The boy in the letter, Frank Uesbeck, is now 29. His parents still live at the letter's address. The Russian boy and the German man met each other earlier this month via an Internet video link. Korotkikh showed Uesbeck the bottle where he found the message and the framed letter.
4The message in a bottle that returned to the owner's family after 76 years
A message in a bottle that was cast out to sea 76 years ago has been found in New Zealand and returned to the family of the person who originally wrote it. The bottle was discovered by Geoff Flood in November of 2012, with a note inside which said, "At sea. Would the finder of this bottle kindly forward this note, where found, date, to under mentioned address."
The paper was signed March 17 and it is believed it was released in 1936 by Herbert Ernest Hillbrick, who put his address and name on the note. Mr. Flood found the bottle on New Zealand's Ninety Mile Beach. It is believed that Mr. Hillbrick was on a P&O cruise when he dropped the bottle into the sea.
Mr. Flood discovered that the author of the message had died in the 1940s but his grandson, Peter Hillbrick, was living in Australia. "This one was floating around in the ocean for 76 years and just all of a sudden popped up in New Zealand," Mr. Hillbrick said.
5The captured crew that was saved from pirates after sending a message in bottle
In 2011, a crew from a hijacked cargo boat was saved by British commandos after sending their rescuers a message in a bottle. The captured seamen, trapped in a sealed and armored part of their vessel as it was over-run by pirates, threw their note into the water when two NATO ships arrived to free them.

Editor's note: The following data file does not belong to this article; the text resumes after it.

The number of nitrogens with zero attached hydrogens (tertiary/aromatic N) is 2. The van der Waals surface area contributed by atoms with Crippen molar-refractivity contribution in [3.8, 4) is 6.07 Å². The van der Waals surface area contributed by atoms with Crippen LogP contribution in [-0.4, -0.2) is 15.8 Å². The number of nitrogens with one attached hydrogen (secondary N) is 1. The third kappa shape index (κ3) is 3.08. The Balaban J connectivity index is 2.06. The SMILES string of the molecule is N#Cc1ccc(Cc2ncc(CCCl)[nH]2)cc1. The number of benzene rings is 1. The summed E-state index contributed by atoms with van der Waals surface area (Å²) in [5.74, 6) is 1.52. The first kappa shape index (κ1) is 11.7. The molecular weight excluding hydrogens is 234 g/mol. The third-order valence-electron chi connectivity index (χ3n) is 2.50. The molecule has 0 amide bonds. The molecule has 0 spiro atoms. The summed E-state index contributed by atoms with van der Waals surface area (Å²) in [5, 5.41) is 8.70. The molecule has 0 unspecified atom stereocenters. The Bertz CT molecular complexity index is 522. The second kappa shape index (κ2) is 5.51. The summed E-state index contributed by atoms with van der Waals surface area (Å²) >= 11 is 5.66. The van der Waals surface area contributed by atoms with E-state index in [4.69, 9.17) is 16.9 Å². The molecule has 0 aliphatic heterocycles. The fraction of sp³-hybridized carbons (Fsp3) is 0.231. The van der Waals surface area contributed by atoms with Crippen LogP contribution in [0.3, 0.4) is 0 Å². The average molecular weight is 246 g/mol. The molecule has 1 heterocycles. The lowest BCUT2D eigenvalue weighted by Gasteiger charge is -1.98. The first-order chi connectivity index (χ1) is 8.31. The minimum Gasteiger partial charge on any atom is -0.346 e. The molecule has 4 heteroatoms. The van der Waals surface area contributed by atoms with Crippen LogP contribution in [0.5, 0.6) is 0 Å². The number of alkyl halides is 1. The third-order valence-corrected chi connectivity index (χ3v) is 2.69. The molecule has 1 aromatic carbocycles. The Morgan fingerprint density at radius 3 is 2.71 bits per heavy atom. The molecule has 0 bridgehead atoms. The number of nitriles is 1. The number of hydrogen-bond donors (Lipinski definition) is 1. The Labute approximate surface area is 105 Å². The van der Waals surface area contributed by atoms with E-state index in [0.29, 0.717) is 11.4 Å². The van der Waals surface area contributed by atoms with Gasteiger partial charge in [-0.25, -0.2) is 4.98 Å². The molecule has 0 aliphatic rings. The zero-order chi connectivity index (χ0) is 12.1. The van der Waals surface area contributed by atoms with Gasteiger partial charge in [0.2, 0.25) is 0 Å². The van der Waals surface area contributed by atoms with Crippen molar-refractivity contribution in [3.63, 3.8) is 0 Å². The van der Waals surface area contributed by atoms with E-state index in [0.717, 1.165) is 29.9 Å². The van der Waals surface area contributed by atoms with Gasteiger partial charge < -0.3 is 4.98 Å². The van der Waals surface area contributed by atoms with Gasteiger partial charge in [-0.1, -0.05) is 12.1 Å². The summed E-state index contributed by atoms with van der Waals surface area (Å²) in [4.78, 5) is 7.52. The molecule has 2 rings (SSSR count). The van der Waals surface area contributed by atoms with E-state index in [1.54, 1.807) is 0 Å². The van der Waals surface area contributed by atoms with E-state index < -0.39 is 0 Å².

Their message, explaining that they were safe and well, was retrieved from the ocean by special forces before they stormed the ship. The crew members were all rescued unhurt, save for one with a cut hand, and the pirates were arrested.
6The message in a bottle that got a reply 30 years later… via Facebook
Oliver Vandevalle, who sent a message in a bottle over 30 years ago, finally received a reply after a Facebook user tracked down the Belgian on the popular social networking site.
During a family sailing holiday along the south coast of England at the age of 14, Vandevalle cast a page of his notebook adrift in a wine bottle. 33 years later the Belgian received his reply after Lorraine Yates found the bottle washed ashore at Swanage in Dorset. Rather than reply by using the enclosed address, Yates tracked Vandevalle down using the popular social networking site Facebook.